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Plantain – Natures First Aid

DIY herbs Plantain

 

Plantain: Natures First Aid Plant

Well this week I've been picking plantain leaves.

My neighbors must think I'm nuts. Every time I step outside I'm squatting down picking leaves out of my lawn.

 

Plantain is AWESOME!

*who would've thought!*

I know you've seen this weed before. It grows really well on foot paths and the side of the road and in the cracks of the sidewalk. Pretty much anywhere that the earth has been packed down hard and nothing else will grow.

I remember running a muck as a little barefoot freckle-faced kid and being incredibly grateful for these babies popping up on the side of the gravel roads. No matter how tough our feet got in the summer, gravel still hurt.

Formally known as Plantago major or broad leaf plantain (pictured above) these have a really long history of usefulness.

~It is an edible plant; the tender young shoots are good for adding to salads.

~It has beta carotene, calcium, vitamin C, vitamin K, allantion, aucubin, linoleic acid, oleanolic acid, sorbitol, tannin (and more).

~It can act as a  mild anti-inflammatory, anti-microbial, anti-hemorrhagic and as a  expectorant.

*I mostly use it for its anti-itch properties and can't contest to the anti-bleeding or expectorant properties.*

Magically speaking Plantain was one of the Saxons nine sacred herbs (referred to as wegbrade) - although it seems that it was mostly used medicinally for snake bites and such.

 

Plantain Properties

 Gender

Female

Planet

Venus

Element

Earth

Attributes

Healing, Strength, Protection, Snake Bites

Other names

White Man's Foot, Soldier's Herb

 

~Dried leaves and roots can be used in  protection charms for the home, car and carried  or worn around the neck

~For healing and purification baths, hang a mesh  bag filled with dried (or fresh) leaves and roots  under a running faucet.

~Toss a pinch of dried plantain leaves into a fire or  candle or throw into an east wind to carry healing  wishes.

~Can be brewed as a divination tea.

~Plantain roots can be added to any other herbs in a spell to give it a little extra 'oomph'.

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Even though it's been used for centuries and even referenced in Shakespere (Romeo and Juliet, baby!)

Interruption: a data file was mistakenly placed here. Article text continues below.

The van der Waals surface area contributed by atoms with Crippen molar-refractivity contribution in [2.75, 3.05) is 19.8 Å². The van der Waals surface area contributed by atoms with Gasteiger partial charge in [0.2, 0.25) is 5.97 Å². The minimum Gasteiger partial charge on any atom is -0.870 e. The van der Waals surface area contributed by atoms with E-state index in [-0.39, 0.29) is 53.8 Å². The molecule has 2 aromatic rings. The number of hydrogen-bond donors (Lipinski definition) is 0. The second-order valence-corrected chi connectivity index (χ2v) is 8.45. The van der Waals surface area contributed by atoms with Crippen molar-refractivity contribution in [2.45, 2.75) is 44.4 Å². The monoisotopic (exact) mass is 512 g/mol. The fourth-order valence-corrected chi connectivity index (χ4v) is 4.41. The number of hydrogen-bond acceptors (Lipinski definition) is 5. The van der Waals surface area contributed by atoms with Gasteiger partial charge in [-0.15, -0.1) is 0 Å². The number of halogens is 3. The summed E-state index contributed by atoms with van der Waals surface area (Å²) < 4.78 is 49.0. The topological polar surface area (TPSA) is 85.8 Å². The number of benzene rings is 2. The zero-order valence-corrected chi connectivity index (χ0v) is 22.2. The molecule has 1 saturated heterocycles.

It's never been a particularly notorious 'magical' ingredient like Mugwort or Deadly Nightshade or Eye of Newt.....

Still it has it's uses and no magical cupboard would be complete with out some healing salves and oils made from plantain.

 

DIY Plantain Oil

You can steep both the fresh or dried leaves - let the fresh ones wilt a bit; less water, more of the good stuff.

Bruise and crush the fresh leaves before adding enough oil to cover them simmer double-boiler style* for 20-30 minutes. Don't let it get too hot or you'll destroy all the healing properties.

*When I say double boiler style, I mean that I use a glass bowl over a pan of boiling water. A smaller sauce pan would work too. Just make sure the  bottom of the oil bowl doesn't touch the bottom of the pan and that you don't let the water in the pan boil dry.

I prefer the double-boiler method because its quicker, but always be careful when using fresh herbs.

The water in the herbs can promote bacteria growth. Heat will destroy that.

But just in case, I usually just do a quick 30 minute simmer with dry herbs then let the bowl cool to room temperature before straining the oil to make salves.

You could steep them longer. Some herbalists say 2-5 hours. Or you could let the herbs steep a few more weeks in a covered jar for a more potent oil, if you wanted.

*And some day, when I'm more organized, I do that!*

This week I'm just wild harvesting the plantain, washing, drying and storing because we're almost out of boo-boo cream!  I slather it on mosquito bites, rashes, scrapes and burns.

Ever been out and about, at a park or somewhere and ended up stung by a bee or bit by a mosquito?

Chew up a plantain leaf and smear it on the bite.

I know....ew gross! But it works.

Its extended our play dates on a number of occasions!

Plantain really is nature's first aid plant.

Dried Plantain

If you're not into wild harvesting, I do keep a few bags of dried plantain in the shop!



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